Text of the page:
Later in this year, the customizer will be a focus:

The customizer will help out the editor at first, then shift to bring those fundamental building blocks into something that could allow customization “outside of the box” of post_content, including sidebars and possibly even an entire theme.

Columns are very likely to be part of that.

Gutenberg is for writing and laying out a post first and foremost. That's what we have to get right. But the editor is likely to share some DNA with the customizer later on, specifically when it comes to some of the blocks, and controls probably too. As such, this mockup is still helpful for the customization focus.

@melchoyce

This comment has been minimized.

Show comment
Hide comment
@melchoyce

melchoyce Mar 9, 2017

Very elegant solution. Feels a lot better than dropping in a bunch of column blocks, IMO. I can also see the column widths snapping into specific percentages (so 50% / 50%, or 33% / 66%, or 25% / 75%, etc.). Columns will almost certainly be a feature in the updated Customizer :)

Very elegant solution. Feels a lot better than dropping in a bunch of column blocks, IMO. I can also see the column widths snapping into specific percentages (so 50% / 50%, or 33% / 66%, or 25% / 75%, etc.). Columns will almost certainly be a feature in the updated Customizer :)

@georgeolaru

This comment has been minimized.

Show comment
Hide comment
@georgeolaru

georgeolaru Mar 9, 2017

@jasmussen glad you like it — a 1.1 version would be great too :)
@simonrjones extending WordPress further from the default Blog Posts automatically implies the need of multi-column layouts for presentation pages. I would prefer to tackle this feature upfront, rather than letting every developer do it on his own (see the multitude of page builders plugins).
@melchoyce definitely the column widths should snap to specific steps (even if that would be a 6 or 12 columns stepper).

@jasmussen glad you like it — a 1.1 version would be great too :)
@simonrjones extending WordPress further from the default Blog Posts automatically implies the need of multi-column layouts for presentation pages. I would prefer to tackle this feature upfront, rather than letting every developer do it on his own (see the multitude of page builders plugins).
@melchoyce definitely the column widths should snap to specific steps (even if that would be a 6 or 12 columns stepper).

@melchoyce

This comment has been minimized.

Show comment
Hide comment
@melchoyce

melchoyce Mar 9, 2017

I wonder if we can figure out a way to make column snapping theme-dependent. Something we'll want to ponder in the next couple months as Gutenberg progresses.

I wonder if we can figure out a way to make column snapping theme-dependent. Something we'll want to ponder in the next couple months as Gutenberg progresses.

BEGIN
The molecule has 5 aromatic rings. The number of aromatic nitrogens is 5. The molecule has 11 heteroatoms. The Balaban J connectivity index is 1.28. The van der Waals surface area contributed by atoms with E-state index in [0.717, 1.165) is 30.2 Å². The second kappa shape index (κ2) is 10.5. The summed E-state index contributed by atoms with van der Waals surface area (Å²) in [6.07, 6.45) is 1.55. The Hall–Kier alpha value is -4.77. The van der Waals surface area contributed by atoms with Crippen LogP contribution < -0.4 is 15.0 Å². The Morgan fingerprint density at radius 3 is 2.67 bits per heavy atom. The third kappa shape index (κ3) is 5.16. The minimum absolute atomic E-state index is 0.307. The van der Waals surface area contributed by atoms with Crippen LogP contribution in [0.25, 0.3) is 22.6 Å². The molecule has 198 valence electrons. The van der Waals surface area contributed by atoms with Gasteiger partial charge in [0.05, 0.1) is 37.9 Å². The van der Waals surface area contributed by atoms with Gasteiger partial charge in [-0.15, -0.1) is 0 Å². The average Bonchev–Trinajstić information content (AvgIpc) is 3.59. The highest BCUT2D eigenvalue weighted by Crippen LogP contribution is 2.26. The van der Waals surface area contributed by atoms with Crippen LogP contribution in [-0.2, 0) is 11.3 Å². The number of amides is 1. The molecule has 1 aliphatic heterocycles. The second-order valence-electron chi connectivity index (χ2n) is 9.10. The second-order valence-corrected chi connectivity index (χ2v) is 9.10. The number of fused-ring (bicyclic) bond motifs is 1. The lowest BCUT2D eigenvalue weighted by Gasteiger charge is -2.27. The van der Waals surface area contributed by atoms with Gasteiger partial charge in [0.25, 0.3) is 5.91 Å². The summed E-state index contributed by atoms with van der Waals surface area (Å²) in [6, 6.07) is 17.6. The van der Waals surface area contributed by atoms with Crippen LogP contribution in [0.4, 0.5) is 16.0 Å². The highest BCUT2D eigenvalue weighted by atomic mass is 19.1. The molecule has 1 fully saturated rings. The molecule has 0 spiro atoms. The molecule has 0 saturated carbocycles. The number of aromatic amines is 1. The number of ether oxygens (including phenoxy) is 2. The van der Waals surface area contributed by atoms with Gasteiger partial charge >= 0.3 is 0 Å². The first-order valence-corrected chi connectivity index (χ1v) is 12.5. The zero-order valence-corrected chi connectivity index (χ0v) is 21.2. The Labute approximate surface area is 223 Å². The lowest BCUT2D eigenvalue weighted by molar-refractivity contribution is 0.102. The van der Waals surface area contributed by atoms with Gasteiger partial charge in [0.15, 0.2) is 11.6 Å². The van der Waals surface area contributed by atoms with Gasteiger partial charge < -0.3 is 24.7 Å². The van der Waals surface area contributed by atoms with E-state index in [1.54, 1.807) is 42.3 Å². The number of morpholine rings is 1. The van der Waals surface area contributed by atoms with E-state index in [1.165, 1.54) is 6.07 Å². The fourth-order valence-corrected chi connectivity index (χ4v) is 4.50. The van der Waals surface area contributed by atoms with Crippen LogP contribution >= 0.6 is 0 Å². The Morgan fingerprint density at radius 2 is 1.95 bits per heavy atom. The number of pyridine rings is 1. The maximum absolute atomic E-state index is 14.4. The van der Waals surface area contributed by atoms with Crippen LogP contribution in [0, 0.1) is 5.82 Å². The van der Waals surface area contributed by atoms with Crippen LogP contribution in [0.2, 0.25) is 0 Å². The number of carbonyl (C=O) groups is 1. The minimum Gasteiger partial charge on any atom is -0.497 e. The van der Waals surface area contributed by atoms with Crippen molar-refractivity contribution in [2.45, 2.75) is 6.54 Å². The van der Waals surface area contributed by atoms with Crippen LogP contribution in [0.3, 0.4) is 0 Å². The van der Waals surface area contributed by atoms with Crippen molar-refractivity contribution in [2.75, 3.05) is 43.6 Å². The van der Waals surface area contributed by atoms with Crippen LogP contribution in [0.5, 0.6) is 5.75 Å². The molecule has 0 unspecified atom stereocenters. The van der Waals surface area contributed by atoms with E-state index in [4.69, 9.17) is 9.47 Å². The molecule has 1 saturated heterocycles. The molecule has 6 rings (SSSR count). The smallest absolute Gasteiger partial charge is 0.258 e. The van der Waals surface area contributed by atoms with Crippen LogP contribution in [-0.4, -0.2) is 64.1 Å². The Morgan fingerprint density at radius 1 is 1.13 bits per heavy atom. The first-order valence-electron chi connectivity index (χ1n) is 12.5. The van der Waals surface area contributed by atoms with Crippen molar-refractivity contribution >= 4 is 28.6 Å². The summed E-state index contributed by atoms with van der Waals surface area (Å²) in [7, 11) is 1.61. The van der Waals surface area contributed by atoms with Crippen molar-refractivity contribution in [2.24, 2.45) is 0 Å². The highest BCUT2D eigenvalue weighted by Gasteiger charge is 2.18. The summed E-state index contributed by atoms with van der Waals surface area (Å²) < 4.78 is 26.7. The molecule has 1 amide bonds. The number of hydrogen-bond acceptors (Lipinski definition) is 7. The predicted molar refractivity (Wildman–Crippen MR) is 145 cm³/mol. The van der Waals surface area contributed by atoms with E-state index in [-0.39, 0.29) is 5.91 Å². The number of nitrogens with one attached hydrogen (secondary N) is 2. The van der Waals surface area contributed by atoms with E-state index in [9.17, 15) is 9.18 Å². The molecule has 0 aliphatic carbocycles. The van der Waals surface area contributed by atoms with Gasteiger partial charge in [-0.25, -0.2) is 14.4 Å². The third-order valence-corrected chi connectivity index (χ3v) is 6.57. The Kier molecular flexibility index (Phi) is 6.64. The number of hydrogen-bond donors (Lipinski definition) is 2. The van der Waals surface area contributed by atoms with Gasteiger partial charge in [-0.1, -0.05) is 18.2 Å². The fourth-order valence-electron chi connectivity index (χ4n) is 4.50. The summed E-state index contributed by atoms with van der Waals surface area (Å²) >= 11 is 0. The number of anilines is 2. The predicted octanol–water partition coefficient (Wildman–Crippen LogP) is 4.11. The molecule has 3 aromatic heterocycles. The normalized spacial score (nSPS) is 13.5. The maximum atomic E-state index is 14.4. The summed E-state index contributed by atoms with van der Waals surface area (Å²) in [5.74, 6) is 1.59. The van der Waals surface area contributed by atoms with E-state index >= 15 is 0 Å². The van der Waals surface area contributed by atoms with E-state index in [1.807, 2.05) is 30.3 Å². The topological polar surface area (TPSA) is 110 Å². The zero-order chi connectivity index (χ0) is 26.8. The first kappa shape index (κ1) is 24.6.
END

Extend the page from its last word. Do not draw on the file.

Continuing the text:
@georgeolaru

This comment has been minimized.

Show comment
Hide comment
@georgeolaru

georgeolaru Mar 9, 2017

There should be a default both in terms of column snapping and for the CSS grid (including responsive part). Then the theme should be able to override them.

We're already working on a plugin integrated into TinyMCE Editor who share some of those behaviors — only that it's not a drag&drop block based, rather a row/column approach. It's called Gridable and it might be worth giving it a try.

There should be a default both in terms of column snapping and for the CSS grid (including responsive part). Then the theme should be able to override them.

We're already working on a plugin integrated into TinyMCE Editor who share some of those behaviors — only that it's not a drag&drop block based, rather a row/column approach. It's called Gridable and it might be worth giving it a try.

@samikeijonen

This comment has been minimized.

Show comment
Hide comment
@samikeijonen

samikeijonen Mar 12, 2017

Contributor

+100 from me. I really like the idea of column blocks.

Contributor

samikeijonen commented Mar 12, 2017

+100 from me. I really like the idea of column blocks.

@jasmussen

This comment has been minimized.

Show comment
Hide comment
@jasmussen

jasmussen Mar 13, 2017

Contributor

Is this a candidate for CSS grids?

https://css-tricks.com/getting-started-css-grid/

Contributor

jasmussen commented Mar 13, 2017

Is this a candidate for CSS grids?

https://css-tricks.com/getting-started-css-grid/

@simonrjones

This comment has been minimized.

Show comment
Hide comment
@simonrjones

simonrjones Mar 13, 2017

Thanks for the clarifications on my comments.

CSS grids would be fantastic and are a very good fit for column layouts. However, I am guessing wide browser support is some time away which may be an issue for WP (works today in latest Firefox). Some very good resources on CSS grids over at Rachel Andrew's site and some nice stuff on Jen Simmons site.

One way or another adding columns means CSS as well as HTML, so ideally we need simple and standards-based patterns for this to make it easier for theme developers. This could be encapsulated in code so a default starting point can be defined which can then be overridden (e.g. if someone wants to use Foundation to build their site so needs columns set up in the Foundation way).

Thanks for the clarifications on my comments.